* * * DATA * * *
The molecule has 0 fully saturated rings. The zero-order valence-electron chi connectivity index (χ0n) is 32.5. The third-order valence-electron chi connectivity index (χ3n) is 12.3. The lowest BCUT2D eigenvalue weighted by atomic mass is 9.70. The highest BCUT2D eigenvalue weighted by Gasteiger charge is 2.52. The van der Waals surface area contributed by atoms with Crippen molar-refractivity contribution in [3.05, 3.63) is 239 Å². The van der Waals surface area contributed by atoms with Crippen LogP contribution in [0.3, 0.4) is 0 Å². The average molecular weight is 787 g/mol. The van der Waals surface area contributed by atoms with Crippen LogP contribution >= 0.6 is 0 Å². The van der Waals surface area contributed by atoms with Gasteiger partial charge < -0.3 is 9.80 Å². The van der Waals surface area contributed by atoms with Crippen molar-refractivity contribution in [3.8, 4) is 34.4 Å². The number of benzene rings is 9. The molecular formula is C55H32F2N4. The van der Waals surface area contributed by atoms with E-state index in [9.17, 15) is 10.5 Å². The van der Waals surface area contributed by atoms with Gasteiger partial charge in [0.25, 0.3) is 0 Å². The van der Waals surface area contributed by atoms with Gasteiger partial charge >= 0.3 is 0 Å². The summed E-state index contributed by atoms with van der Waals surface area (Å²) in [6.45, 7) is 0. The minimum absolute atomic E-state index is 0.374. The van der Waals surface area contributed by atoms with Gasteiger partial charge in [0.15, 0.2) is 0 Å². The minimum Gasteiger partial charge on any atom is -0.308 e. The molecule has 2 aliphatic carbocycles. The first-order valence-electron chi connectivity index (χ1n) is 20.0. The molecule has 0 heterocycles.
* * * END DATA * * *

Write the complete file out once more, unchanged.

The molecule has 0 fully saturated rings. The zero-order valence-electron chi connectivity index (χ0n) is 32.5. The third-order valence-electron chi connectivity index (χ3n) is 12.3. The lowest BCUT2D eigenvalue weighted by atomic mass is 9.70. The highest BCUT2D eigenvalue weighted by Gasteiger charge is 2.52. The van der Waals surface area contributed by atoms with Crippen molar-refractivity contribution in [3.05, 3.63) is 239 Å². The van der Waals surface area contributed by atoms with Crippen LogP contribution in [0.3, 0.4) is 0 Å². The average molecular weight is 787 g/mol. The van der Waals surface area contributed by atoms with Crippen LogP contribution >= 0.6 is 0 Å². The van der Waals surface area contributed by atoms with Gasteiger partial charge < -0.3 is 9.80 Å². The van der Waals surface area contributed by atoms with Crippen molar-refractivity contribution in [3.8, 4) is 34.4 Å². The number of benzene rings is 9. The molecular formula is C55H32F2N4. The van der Waals surface area contributed by atoms with E-state index in [9.17, 15) is 10.5 Å². The van der Waals surface area contributed by atoms with Gasteiger partial charge in [0.25, 0.3) is 0 Å². The van der Waals surface area contributed by atoms with Gasteiger partial charge >= 0.3 is 0 Å². The summed E-state index contributed by atoms with van der Waals surface area (Å²) in [6.45, 7) is 0. The minimum absolute atomic E-state index is 0.374. The van der Waals surface area contributed by atoms with Gasteiger partial charge in [0.15, 0.2) is 0 Å². The minimum Gasteiger partial charge on any atom is -0.308 e. The molecule has 2 aliphatic carbocycles. The first-order valence-electron chi connectivity index (χ1n) is 20.0. The molecule has 0 heterocycles.